A diver watches an emperor penguin as it swims nearby. The brown patches above are microalgae, which cling to sea ice and photosynthesize in the spring.
In an expedition unlike any other, National Geographic photographer Laurent Ballesta took a cold, harsh plunge below the sea ice in the deepest dive ever under Antarctica.
In October 2015, the beginning of spring in the southern hemisphere, Ballesta joined a small team for a 36-day excursion beginning at the Dumont d’Urville, the French scientific base on the Adélie Coast of East Antarctica. The trek took place as ice began to break up, allowing Ballesta and his team to break through 10-foot-thick ice and dive down as deep as 230 feet.
Ballesta, who’s worked for decades as a deep-diving photographer, previously dived to 400 feet off South Africa to photograph rare coelacanths, and in French Polynesia, he dived for 24 straight hours to document the mating of 17,000 groupers. (Read "800-Pound Groupers Making a Comeback—But Not Everyone's Happy")
The process for this journey wasn’t a simple one, however; the trip took two years to prepare.
Once in Antarctica, getting into the diving suits took an hour alone, and once equipment was secured, divers carried up to 200 pounds below the ice. The weight makes swimming almost impossible, Ballesta says, but without dry suits, divers would die in as little as 10 minutes.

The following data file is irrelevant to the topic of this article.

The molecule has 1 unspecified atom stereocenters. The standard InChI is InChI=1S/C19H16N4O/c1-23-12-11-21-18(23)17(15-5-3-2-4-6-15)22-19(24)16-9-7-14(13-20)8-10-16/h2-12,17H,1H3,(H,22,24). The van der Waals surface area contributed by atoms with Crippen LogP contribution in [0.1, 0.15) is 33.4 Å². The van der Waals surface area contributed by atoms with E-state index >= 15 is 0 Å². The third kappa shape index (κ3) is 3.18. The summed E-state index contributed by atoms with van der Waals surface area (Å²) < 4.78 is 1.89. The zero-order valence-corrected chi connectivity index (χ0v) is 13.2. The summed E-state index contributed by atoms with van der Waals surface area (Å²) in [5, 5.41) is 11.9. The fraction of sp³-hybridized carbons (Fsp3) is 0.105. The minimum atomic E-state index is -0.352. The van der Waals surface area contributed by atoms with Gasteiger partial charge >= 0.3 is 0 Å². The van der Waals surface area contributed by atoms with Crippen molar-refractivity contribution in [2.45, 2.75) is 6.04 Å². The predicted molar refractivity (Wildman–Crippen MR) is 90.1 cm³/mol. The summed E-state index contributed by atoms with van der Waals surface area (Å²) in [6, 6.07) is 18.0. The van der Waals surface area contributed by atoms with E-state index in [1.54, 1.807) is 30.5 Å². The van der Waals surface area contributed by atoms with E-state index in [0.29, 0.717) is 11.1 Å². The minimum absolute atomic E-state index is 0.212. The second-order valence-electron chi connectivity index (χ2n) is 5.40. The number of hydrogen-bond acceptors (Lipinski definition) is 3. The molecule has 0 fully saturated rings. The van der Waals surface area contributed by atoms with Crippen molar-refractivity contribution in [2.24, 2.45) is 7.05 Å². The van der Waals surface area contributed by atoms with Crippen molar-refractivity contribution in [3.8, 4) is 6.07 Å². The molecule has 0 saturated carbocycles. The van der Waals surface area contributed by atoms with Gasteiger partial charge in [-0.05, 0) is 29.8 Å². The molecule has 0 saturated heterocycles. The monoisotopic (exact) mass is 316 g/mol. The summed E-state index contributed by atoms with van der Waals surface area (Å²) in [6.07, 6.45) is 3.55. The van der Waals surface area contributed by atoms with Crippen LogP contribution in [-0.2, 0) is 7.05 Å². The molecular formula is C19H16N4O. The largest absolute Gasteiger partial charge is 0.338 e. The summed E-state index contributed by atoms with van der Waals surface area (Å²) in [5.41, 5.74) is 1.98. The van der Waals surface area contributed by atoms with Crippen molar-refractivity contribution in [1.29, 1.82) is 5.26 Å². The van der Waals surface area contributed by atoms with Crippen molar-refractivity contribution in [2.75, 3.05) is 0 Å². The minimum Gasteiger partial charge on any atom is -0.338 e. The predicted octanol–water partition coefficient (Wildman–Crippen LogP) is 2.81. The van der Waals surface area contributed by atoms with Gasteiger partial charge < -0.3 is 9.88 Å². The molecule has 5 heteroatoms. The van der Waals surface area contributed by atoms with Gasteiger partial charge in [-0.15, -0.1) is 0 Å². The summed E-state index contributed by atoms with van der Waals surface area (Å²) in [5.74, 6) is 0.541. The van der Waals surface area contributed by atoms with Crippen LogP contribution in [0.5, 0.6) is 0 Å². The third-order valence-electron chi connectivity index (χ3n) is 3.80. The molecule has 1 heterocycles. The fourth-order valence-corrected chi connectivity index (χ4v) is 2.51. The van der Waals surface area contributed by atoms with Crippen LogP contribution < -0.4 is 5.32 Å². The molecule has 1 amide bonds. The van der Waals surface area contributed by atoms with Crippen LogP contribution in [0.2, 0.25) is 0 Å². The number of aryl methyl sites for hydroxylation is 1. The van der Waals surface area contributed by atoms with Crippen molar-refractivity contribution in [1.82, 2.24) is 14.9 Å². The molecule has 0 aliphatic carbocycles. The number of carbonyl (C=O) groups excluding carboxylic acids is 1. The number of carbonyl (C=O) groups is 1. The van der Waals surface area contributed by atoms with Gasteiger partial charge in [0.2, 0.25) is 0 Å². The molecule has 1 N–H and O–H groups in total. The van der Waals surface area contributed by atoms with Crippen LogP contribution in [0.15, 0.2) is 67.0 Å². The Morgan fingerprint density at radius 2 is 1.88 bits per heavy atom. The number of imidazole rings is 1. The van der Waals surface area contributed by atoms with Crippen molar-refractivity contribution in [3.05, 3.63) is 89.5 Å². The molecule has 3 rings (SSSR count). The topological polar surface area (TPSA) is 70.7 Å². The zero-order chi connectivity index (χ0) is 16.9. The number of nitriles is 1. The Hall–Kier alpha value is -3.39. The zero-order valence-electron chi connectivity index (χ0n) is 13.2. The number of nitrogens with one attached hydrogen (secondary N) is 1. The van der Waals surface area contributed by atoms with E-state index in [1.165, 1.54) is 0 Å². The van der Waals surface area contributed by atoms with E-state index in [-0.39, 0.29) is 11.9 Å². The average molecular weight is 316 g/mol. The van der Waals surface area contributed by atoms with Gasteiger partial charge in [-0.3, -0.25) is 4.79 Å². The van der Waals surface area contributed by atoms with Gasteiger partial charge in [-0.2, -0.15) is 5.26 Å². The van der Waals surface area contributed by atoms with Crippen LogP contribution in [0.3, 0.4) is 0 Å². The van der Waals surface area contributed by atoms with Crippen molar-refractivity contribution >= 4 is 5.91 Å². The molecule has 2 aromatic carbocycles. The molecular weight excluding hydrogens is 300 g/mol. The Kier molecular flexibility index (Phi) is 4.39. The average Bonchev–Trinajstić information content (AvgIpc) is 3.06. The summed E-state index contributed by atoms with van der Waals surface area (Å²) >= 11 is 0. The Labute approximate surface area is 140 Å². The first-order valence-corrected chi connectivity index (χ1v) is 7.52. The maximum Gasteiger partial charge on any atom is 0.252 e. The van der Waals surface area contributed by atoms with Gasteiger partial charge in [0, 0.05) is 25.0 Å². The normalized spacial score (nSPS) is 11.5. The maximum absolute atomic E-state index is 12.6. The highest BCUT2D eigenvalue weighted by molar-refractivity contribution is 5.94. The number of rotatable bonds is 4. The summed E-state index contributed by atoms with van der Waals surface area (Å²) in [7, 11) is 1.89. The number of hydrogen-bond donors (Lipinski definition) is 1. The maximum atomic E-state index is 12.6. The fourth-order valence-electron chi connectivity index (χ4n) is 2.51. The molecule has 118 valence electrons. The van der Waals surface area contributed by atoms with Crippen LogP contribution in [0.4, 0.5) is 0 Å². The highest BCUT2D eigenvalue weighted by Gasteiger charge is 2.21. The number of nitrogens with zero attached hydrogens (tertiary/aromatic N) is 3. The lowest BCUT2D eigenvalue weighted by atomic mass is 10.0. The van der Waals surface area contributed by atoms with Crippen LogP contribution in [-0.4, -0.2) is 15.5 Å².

The five-hour dives into the sub-29 degrees Fahrenheit water—salt water remains liquid below freshwater’s freezing point of 32 degrees—are excruciatingly painful.
But what Ballesta captured on the ocean floor, he compared to “a luxuriant garden.”
“The waters under Antarctic ice are like Mount Everest: magical, but so hostile that you have to be sure of your desire before you go,” he said.
At depths of 30 to 50 feet, forests of kelp, giant sea stars, and giant sea spiders are visible to the naked eye and much bigger than those in warmer waters. (Read "This Extreme Swimmer Fights for Antarctica's Oceans—in a Speedo")
At 230 feet, the limit of the dives, Ballesta says the diversity is greatest. Gorgonian sea fans, shellfish, soft corals, sponges, and small fishes exhibit the “colors and exuberance” like that of tropical coral reefs.
Once above the ice, Ballesta says it took seven months after returning to Europe for his damaged nerves to recover from the harsh conditions he experienced in the icy waters.
Although the trip was intense, it was well worth it, according to Ballesta.
“You cannot go half-heartedly; you cannot feign your passion. The demands are too great,” he said. “But that’s what makes the images you see here unprecedented, and the experience of having taken them and of having seen this place so unforgettable.”
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